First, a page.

Aida da camera

Ditlev Rindom
lunes, 8 de julio de 2019
Bolognini: Aida © Michele Crosera, 2019 Bolognini: Aida © Michele Crosera, 2019
Venecia, domingo, 26 de mayo de 2019. Teatro La Fenice. Aida, Giuseppe Verdi. Mauro Bolognini, director. Bepi Morassi, revival director. Mario Ceroli, set designer. Aldo Buti, costumes. Fabio Barettin, lighting. Giovanni Di Cicco, choregrapher. Francesco Meli (Radamès), Roberta Mantegna (Aida), Irene Roberts (Amneris), Roberto Frontali (Amonasro), Riccardo Zanellato (Ramfis), Mattia Denti (Il Re), Rosanna Lo Greco (Gran sacerdotessa). Orchestra and Chorus of Teatro La Fenice. Claudio Marino Moretti, chorus master. Nuovo Balletto di Toscana. Riccardo Frizza, conductor.

In an interview for the programme book of La Fenice’s revival of Aida, conductor Riccardo Frizza emphasised the intimacy of Verdi’s opera, in contrast to the bombast associated with performances at the Arena di Verona or New York’s Metropolitan Opera. Italian theatres are small, he argued – an observation certainly true of La Fenice and the Cairo opera house, where Aida was given its world premiere (if perhaps less so of La Scala, where it had its Italian premiere). Frizza went on to describe the opera as a radical departure from Verdi’s earlier aesthetics, comparing the Egyptian music even to compositions from the late twentieth century.

That was how his interpretation sounded. In the Act Two triumphal scene, Frizza wasn’t afraid of making the orchestra roar, and the effect was thrilling in this small space. But we were also reminded that this is an episode of diegetic music, a noisy public intrusion into an otherwise intimate soundscape characterised by flutes, muted strings and floating voices. Textural clarity was the dominant feature of Frizza’s interpretation, bringing home the links between Aida and Verdi’s Messa da Requiem, and the extent to which each scene experiments with different musical forces. This was especially obvious in the third and fourth acts where the dramatic action is pushed forward, encouraging Verdi to explore a wide range of timbre. Best of all, though, was the opening of Act Two: the offstage priestess – excellently sung by Rosanna Lo Greco – was superbly balanced with the orchestra, allowing the scene between Aida and Amneris to simmer to the boil.  

Frizza’s approach worked well with Mauro Bolognini’s visually old-fashioned but inventive production. Stone sphyinxs, blackface and blue robes all made their usual appearance, but terracotta colours helped to soften the glitz and the direction of the singers was excellent. The split stage – with a lower section for the Ethiopian slaves eventually being used for the final tomb scene – also offered a sensitive analogy for Verdi’s exploration of different acoustic spaces. This was especially obvious in the final scenes: Amneris’s lament still carried beautifully over the orchestra, but visually the focus was on the Liebestod below.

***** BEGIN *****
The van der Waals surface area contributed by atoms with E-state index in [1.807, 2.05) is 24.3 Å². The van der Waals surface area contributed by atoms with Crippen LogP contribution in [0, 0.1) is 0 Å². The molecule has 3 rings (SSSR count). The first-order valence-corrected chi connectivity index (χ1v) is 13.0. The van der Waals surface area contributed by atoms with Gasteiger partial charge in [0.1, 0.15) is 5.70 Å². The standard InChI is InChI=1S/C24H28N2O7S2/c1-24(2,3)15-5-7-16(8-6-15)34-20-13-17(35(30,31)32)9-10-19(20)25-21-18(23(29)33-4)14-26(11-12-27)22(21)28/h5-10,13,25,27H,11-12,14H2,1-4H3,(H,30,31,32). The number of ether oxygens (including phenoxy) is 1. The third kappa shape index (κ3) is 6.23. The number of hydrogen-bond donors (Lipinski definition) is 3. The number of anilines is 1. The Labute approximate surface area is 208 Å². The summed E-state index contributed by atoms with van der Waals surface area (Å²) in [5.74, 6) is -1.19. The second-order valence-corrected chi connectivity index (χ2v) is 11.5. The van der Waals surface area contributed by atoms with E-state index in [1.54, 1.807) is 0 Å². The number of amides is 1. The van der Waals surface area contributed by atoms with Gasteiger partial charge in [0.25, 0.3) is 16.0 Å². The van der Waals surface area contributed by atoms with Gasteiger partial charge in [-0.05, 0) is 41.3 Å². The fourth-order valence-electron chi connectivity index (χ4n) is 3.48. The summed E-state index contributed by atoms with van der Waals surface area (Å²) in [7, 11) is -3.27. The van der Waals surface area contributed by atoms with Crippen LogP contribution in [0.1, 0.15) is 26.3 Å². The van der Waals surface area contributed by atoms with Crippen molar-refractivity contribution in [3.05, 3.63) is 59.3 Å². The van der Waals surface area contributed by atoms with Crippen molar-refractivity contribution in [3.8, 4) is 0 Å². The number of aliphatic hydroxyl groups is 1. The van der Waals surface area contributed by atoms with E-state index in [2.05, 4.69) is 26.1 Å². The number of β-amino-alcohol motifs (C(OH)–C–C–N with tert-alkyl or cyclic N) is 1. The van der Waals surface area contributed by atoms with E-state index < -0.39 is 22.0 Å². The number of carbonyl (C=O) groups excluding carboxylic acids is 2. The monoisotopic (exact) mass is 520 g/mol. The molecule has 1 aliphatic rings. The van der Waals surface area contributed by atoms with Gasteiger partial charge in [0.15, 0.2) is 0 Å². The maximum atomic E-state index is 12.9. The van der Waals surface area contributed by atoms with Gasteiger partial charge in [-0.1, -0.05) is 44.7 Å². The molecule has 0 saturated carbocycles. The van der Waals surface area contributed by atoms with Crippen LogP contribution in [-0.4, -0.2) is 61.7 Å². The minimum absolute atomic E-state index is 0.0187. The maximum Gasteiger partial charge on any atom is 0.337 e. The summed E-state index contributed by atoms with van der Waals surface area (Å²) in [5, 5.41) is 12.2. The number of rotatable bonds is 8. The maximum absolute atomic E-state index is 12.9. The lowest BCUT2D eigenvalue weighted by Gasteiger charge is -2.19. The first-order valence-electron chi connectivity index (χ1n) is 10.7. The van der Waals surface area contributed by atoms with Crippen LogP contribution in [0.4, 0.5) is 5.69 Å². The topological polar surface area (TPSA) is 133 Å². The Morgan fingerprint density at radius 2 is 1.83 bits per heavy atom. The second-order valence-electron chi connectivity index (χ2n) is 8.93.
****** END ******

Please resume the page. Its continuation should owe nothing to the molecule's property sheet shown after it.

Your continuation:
Vocally, this was a high-class affair. As Aida, Roberta Mantegna lacked the ultimate in vocal glamour, and could turn screechy at the top, but overall she offered an excellently characterised and tireless heroine. In the crowd scenes she carried easily over the chorus, but she made the most of the many opportunities for delicate singing, aided by some impressive breath control. “Ritorna vincitor!” was persuasively conflicted, and “O Patria mia” delivered with inward intensity; the final duet displayed a lightness in the high-lying writing that showed Mantegna at her best.  

Alongside her, Francesco Meli was a secure if not always subtle Radamès. His tenor voice sounded huge in the theatre, and the basic timbre seems absolutely right in this role. At times, he also aimed for nuance, but efforts were inconsistent: “Celeste Aida” was sensitively built from a hushed, dreamy opening to a more impassioned reprise, but the final B flat was then blasted out in the style of a Mario del Monaco, with no attempt at sweetness. Still, he was exciting in the more dramatic moments, and coped well with the tricky phrases in the final duet. He might not be perfect, but it’s no wonder he is now the Radamès of choice for many A list theatres.  

Best of all was Irene Roberts as Amneris. This singer’s previous roles seem mainly to be more lyrical fare, but she was totally convincing here, with an incisive but glowing tone ideal for the role. Her great Act Four scene was superb, displaying all the sadness, jealousy, anger and sexual longing that Verdi has written into this passage. Earlier, she had been a fine foil for Mantegna and Frizza in developing the rivalry between Amneria and Aida in the Egyptian palace; I would love to hear her Eboli.  

In the smaller roles, Roberto Frontali was an impressive Amnasro, with a well-supported legato and plenty of fire for his duet with Aida. Riccardo Zanellato was a solid Ramfis and minor parts were securely taken. Overall, this performance was a convincing reminder that Aida is at its best in spaces where the nuances of characters’ interactions, and the sophistication of Verdi’s timbral subtleties can be easily enjoyed. No elephants required.

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